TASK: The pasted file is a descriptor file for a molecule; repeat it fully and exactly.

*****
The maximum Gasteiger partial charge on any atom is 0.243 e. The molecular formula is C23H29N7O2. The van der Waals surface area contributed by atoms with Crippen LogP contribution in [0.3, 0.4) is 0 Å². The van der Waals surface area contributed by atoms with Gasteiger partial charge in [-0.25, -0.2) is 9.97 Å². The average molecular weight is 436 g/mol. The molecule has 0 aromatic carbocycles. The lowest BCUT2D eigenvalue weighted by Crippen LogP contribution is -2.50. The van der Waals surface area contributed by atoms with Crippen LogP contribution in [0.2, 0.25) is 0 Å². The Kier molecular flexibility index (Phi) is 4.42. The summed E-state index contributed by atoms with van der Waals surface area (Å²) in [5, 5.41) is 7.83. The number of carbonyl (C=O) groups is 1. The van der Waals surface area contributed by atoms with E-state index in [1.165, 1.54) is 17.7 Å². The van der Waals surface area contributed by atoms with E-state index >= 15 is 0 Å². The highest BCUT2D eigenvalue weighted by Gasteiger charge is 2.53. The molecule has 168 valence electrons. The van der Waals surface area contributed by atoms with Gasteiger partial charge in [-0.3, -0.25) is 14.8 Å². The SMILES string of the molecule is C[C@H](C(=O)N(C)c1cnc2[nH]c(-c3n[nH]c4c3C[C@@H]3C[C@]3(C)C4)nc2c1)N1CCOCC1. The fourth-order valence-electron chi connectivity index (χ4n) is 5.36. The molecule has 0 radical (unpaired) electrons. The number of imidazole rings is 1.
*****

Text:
The maximum Gasteiger partial charge on any atom is 0.243 e. The molecular formula is C23H29N7O2. The van der Waals surface area contributed by atoms with Crippen LogP contribution in [0.3, 0.4) is 0 Å². The van der Waals surface area contributed by atoms with Gasteiger partial charge in [-0.25, -0.2) is 9.97 Å². The average molecular weight is 436 g/mol. The molecule has 0 aromatic carbocycles. The lowest BCUT2D eigenvalue weighted by Crippen LogP contribution is -2.50. The van der Waals surface area contributed by atoms with Crippen LogP contribution in [0.2, 0.25) is 0 Å². The Kier molecular flexibility index (Phi) is 4.42. The summed E-state index contributed by atoms with van der Waals surface area (Å²) in [5, 5.41) is 7.83. The number of carbonyl (C=O) groups is 1. The van der Waals surface area contributed by atoms with E-state index in [1.165, 1.54) is 17.7 Å². The van der Waals surface area contributed by atoms with E-state index >= 15 is 0 Å². The highest BCUT2D eigenvalue weighted by Gasteiger charge is 2.53. The molecule has 168 valence electrons. The van der Waals surface area contributed by atoms with Gasteiger partial charge in [-0.3, -0.25) is 14.8 Å². The SMILES string of the molecule is C[C@H](C(=O)N(C)c1cnc2[nH]c(-c3n[nH]c4c3C[C@@H]3C[C@]3(C)C4)nc2c1)N1CCOCC1. The fourth-order valence-electron chi connectivity index (χ4n) is 5.36. The molecule has 0 radical (unpaired) electrons. The number of imidazole rings is 1.